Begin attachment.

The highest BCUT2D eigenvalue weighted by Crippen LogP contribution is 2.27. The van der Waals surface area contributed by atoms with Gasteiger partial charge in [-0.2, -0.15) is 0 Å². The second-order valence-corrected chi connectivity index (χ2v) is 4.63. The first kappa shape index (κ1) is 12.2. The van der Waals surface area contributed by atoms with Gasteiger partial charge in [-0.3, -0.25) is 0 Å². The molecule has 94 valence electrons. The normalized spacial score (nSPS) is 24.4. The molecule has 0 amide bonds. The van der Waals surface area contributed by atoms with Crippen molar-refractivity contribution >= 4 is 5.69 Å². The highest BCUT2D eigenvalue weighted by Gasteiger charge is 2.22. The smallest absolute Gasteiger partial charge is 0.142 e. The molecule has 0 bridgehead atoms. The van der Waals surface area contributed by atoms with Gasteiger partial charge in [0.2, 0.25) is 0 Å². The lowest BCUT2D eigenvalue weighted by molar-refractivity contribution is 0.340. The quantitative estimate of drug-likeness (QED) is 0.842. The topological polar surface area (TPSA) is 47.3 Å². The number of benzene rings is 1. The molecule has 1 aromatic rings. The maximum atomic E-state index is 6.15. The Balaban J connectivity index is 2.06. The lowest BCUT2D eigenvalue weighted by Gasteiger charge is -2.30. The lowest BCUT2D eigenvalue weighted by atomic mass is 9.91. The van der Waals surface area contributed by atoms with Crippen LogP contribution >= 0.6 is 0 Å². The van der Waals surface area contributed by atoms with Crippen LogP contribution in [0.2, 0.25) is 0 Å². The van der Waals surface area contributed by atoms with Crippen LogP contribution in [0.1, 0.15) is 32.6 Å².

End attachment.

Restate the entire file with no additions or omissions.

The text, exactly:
The highest BCUT2D eigenvalue weighted by Crippen LogP contribution is 2.27. The van der Waals surface area contributed by atoms with Gasteiger partial charge in [-0.2, -0.15) is 0 Å². The second-order valence-corrected chi connectivity index (χ2v) is 4.63. The first kappa shape index (κ1) is 12.2. The van der Waals surface area contributed by atoms with Gasteiger partial charge in [-0.3, -0.25) is 0 Å². The molecule has 94 valence electrons. The normalized spacial score (nSPS) is 24.4. The molecule has 0 amide bonds. The van der Waals surface area contributed by atoms with Crippen molar-refractivity contribution >= 4 is 5.69 Å². The highest BCUT2D eigenvalue weighted by Gasteiger charge is 2.22. The smallest absolute Gasteiger partial charge is 0.142 e. The molecule has 0 bridgehead atoms. The van der Waals surface area contributed by atoms with Gasteiger partial charge in [0.2, 0.25) is 0 Å². The lowest BCUT2D eigenvalue weighted by molar-refractivity contribution is 0.340. The quantitative estimate of drug-likeness (QED) is 0.842. The topological polar surface area (TPSA) is 47.3 Å². The number of benzene rings is 1. The molecule has 1 aromatic rings. The maximum atomic E-state index is 6.15. The Balaban J connectivity index is 2.06. The lowest BCUT2D eigenvalue weighted by Gasteiger charge is -2.30. The lowest BCUT2D eigenvalue weighted by atomic mass is 9.91. The van der Waals surface area contributed by atoms with Crippen LogP contribution >= 0.6 is 0 Å². The van der Waals surface area contributed by atoms with Crippen LogP contribution in [0.2, 0.25) is 0 Å². The van der Waals surface area contributed by atoms with Crippen LogP contribution in [0.1, 0.15) is 32.6 Å².